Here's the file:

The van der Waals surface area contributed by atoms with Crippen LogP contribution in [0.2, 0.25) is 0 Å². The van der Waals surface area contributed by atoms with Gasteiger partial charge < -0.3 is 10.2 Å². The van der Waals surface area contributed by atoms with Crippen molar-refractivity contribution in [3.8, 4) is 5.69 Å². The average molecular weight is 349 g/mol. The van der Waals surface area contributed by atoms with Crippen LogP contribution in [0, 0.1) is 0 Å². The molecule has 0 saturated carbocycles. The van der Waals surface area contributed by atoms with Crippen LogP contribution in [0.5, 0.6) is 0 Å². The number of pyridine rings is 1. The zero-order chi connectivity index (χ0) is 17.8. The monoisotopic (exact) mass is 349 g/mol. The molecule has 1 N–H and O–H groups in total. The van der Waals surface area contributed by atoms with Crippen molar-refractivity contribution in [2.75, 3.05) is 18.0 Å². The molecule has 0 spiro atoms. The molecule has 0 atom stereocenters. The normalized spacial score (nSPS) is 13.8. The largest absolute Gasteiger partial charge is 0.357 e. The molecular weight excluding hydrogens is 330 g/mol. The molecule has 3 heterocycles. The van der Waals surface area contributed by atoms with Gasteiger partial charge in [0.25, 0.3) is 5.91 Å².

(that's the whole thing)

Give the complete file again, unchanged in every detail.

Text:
The van der Waals surface area contributed by atoms with Crippen LogP contribution in [0.2, 0.25) is 0 Å². The van der Waals surface area contributed by atoms with Gasteiger partial charge < -0.3 is 10.2 Å². The van der Waals surface area contributed by atoms with Crippen molar-refractivity contribution in [3.8, 4) is 5.69 Å². The average molecular weight is 349 g/mol. The van der Waals surface area contributed by atoms with Crippen LogP contribution in [0, 0.1) is 0 Å². The molecule has 0 saturated carbocycles. The van der Waals surface area contributed by atoms with Crippen LogP contribution in [0.5, 0.6) is 0 Å². The number of pyridine rings is 1. The zero-order chi connectivity index (χ0) is 17.8. The monoisotopic (exact) mass is 349 g/mol. The molecule has 1 N–H and O–H groups in total. The van der Waals surface area contributed by atoms with Crippen molar-refractivity contribution in [2.75, 3.05) is 18.0 Å². The molecule has 0 spiro atoms. The molecule has 0 atom stereocenters. The normalized spacial score (nSPS) is 13.8. The largest absolute Gasteiger partial charge is 0.357 e. The molecular weight excluding hydrogens is 330 g/mol. The molecule has 3 heterocycles. The van der Waals surface area contributed by atoms with Gasteiger partial charge in [0.25, 0.3) is 5.91 Å².